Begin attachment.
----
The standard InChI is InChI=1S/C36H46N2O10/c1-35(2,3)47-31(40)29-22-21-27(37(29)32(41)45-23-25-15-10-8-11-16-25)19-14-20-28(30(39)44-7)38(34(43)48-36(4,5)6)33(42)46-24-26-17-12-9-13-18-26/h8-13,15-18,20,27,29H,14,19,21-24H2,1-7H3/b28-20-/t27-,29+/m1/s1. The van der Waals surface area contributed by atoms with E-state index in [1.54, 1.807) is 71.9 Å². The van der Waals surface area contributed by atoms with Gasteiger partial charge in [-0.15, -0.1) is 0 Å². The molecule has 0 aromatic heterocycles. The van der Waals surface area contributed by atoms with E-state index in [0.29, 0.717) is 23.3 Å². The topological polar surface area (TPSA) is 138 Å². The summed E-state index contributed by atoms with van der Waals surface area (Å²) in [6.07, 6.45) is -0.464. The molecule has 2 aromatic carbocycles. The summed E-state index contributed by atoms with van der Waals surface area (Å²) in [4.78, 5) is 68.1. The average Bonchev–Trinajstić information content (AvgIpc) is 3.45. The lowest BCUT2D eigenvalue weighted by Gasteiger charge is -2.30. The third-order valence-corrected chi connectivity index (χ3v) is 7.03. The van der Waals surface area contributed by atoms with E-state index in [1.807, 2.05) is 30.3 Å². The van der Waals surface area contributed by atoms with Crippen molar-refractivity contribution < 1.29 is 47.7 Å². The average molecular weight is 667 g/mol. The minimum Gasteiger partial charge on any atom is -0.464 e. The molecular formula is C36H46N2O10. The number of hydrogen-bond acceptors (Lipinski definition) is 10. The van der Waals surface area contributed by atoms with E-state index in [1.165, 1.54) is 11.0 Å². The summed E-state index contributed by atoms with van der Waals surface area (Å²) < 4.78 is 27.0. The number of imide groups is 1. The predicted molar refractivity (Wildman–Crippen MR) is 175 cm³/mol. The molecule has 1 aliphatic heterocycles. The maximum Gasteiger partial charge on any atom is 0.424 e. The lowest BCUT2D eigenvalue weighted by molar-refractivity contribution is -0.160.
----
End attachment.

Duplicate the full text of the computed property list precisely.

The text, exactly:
The standard InChI is InChI=1S/C36H46N2O10/c1-35(2,3)47-31(40)29-22-21-27(37(29)32(41)45-23-25-15-10-8-11-16-25)19-14-20-28(30(39)44-7)38(34(43)48-36(4,5)6)33(42)46-24-26-17-12-9-13-18-26/h8-13,15-18,20,27,29H,14,19,21-24H2,1-7H3/b28-20-/t27-,29+/m1/s1. The van der Waals surface area contributed by atoms with E-state index in [1.54, 1.807) is 71.9 Å². The van der Waals surface area contributed by atoms with Gasteiger partial charge in [-0.15, -0.1) is 0 Å². The molecule has 0 aromatic heterocycles. The van der Waals surface area contributed by atoms with E-state index in [0.29, 0.717) is 23.3 Å². The topological polar surface area (TPSA) is 138 Å². The summed E-state index contributed by atoms with van der Waals surface area (Å²) in [6.07, 6.45) is -0.464. The molecule has 2 aromatic carbocycles. The summed E-state index contributed by atoms with van der Waals surface area (Å²) in [4.78, 5) is 68.1. The average Bonchev–Trinajstić information content (AvgIpc) is 3.45. The lowest BCUT2D eigenvalue weighted by Gasteiger charge is -2.30. The third-order valence-corrected chi connectivity index (χ3v) is 7.03. The van der Waals surface area contributed by atoms with E-state index in [1.807, 2.05) is 30.3 Å². The van der Waals surface area contributed by atoms with Crippen molar-refractivity contribution < 1.29 is 47.7 Å². The average molecular weight is 667 g/mol. The minimum Gasteiger partial charge on any atom is -0.464 e. The molecular formula is C36H46N2O10. The number of hydrogen-bond acceptors (Lipinski definition) is 10. The van der Waals surface area contributed by atoms with E-state index in [1.165, 1.54) is 11.0 Å². The summed E-state index contributed by atoms with van der Waals surface area (Å²) < 4.78 is 27.0. The number of imide groups is 1. The predicted molar refractivity (Wildman–Crippen MR) is 175 cm³/mol. The molecule has 1 aliphatic heterocycles. The maximum Gasteiger partial charge on any atom is 0.424 e. The lowest BCUT2D eigenvalue weighted by molar-refractivity contribution is -0.160.